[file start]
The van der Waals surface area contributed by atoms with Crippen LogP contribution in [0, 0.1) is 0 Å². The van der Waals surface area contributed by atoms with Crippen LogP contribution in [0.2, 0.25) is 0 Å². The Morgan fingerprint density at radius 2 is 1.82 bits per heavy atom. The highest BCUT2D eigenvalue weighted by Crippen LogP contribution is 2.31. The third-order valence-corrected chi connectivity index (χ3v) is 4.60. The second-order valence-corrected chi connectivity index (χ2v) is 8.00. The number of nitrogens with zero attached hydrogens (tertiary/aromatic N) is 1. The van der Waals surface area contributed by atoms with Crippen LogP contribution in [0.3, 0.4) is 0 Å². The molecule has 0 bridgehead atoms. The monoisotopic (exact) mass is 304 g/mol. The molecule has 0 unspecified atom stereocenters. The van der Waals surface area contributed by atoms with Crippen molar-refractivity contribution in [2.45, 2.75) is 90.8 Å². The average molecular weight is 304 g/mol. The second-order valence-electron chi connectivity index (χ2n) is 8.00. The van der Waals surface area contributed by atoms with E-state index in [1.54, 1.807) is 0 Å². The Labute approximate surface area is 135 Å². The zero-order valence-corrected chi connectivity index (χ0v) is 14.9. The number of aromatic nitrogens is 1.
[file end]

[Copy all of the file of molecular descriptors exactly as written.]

The van der Waals surface area contributed by atoms with Crippen LogP contribution in [0, 0.1) is 0 Å². The van der Waals surface area contributed by atoms with Crippen LogP contribution in [0.2, 0.25) is 0 Å². The Morgan fingerprint density at radius 2 is 1.82 bits per heavy atom. The highest BCUT2D eigenvalue weighted by Crippen LogP contribution is 2.31. The third-order valence-corrected chi connectivity index (χ3v) is 4.60. The second-order valence-corrected chi connectivity index (χ2v) is 8.00. The number of nitrogens with zero attached hydrogens (tertiary/aromatic N) is 1. The van der Waals surface area contributed by atoms with Crippen LogP contribution in [0.3, 0.4) is 0 Å². The molecule has 0 bridgehead atoms. The monoisotopic (exact) mass is 304 g/mol. The molecule has 0 unspecified atom stereocenters. The van der Waals surface area contributed by atoms with Crippen molar-refractivity contribution in [2.45, 2.75) is 90.8 Å². The average molecular weight is 304 g/mol. The second-order valence-electron chi connectivity index (χ2n) is 8.00. The van der Waals surface area contributed by atoms with E-state index in [1.54, 1.807) is 0 Å². The Labute approximate surface area is 135 Å². The zero-order valence-corrected chi connectivity index (χ0v) is 14.9. The number of aromatic nitrogens is 1.